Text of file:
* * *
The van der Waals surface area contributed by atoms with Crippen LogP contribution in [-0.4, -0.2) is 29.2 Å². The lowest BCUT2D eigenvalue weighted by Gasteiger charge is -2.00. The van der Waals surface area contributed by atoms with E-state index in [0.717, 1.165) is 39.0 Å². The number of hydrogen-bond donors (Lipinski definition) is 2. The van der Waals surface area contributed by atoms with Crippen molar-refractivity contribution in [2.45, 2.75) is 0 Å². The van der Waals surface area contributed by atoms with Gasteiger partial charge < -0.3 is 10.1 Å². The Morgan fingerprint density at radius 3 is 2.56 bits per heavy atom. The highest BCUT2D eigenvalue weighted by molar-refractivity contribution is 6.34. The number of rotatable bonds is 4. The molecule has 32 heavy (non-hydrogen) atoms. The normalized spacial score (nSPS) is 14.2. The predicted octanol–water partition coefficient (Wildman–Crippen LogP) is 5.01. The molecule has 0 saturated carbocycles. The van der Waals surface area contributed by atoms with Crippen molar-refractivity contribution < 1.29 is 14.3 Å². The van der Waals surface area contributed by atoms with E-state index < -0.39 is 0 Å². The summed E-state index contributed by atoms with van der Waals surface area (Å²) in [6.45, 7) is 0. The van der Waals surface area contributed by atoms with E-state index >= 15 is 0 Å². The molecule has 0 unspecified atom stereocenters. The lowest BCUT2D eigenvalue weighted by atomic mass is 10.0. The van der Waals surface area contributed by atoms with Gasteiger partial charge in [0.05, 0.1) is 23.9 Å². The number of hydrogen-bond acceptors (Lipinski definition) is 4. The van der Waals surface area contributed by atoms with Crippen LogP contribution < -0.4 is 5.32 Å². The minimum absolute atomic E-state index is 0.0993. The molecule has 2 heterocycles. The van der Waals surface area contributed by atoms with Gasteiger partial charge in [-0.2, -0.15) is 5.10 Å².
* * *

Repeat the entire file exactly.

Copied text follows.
The van der Waals surface area contributed by atoms with Crippen LogP contribution in [-0.4, -0.2) is 29.2 Å². The lowest BCUT2D eigenvalue weighted by Gasteiger charge is -2.00. The van der Waals surface area contributed by atoms with E-state index in [0.717, 1.165) is 39.0 Å². The number of hydrogen-bond donors (Lipinski definition) is 2. The van der Waals surface area contributed by atoms with Crippen molar-refractivity contribution in [2.45, 2.75) is 0 Å². The van der Waals surface area contributed by atoms with Gasteiger partial charge < -0.3 is 10.1 Å². The Morgan fingerprint density at radius 3 is 2.56 bits per heavy atom. The highest BCUT2D eigenvalue weighted by molar-refractivity contribution is 6.34. The number of rotatable bonds is 4. The molecule has 32 heavy (non-hydrogen) atoms. The normalized spacial score (nSPS) is 14.2. The predicted octanol–water partition coefficient (Wildman–Crippen LogP) is 5.01. The molecule has 0 saturated carbocycles. The van der Waals surface area contributed by atoms with Crippen molar-refractivity contribution < 1.29 is 14.3 Å². The van der Waals surface area contributed by atoms with E-state index < -0.39 is 0 Å². The summed E-state index contributed by atoms with van der Waals surface area (Å²) in [6.45, 7) is 0. The van der Waals surface area contributed by atoms with E-state index >= 15 is 0 Å². The molecule has 0 unspecified atom stereocenters. The lowest BCUT2D eigenvalue weighted by atomic mass is 10.0. The van der Waals surface area contributed by atoms with Gasteiger partial charge in [0.05, 0.1) is 23.9 Å². The number of hydrogen-bond acceptors (Lipinski definition) is 4. The van der Waals surface area contributed by atoms with Crippen LogP contribution < -0.4 is 5.32 Å². The minimum absolute atomic E-state index is 0.0993. The molecule has 2 heterocycles. The van der Waals surface area contributed by atoms with Gasteiger partial charge in [-0.2, -0.15) is 5.10 Å².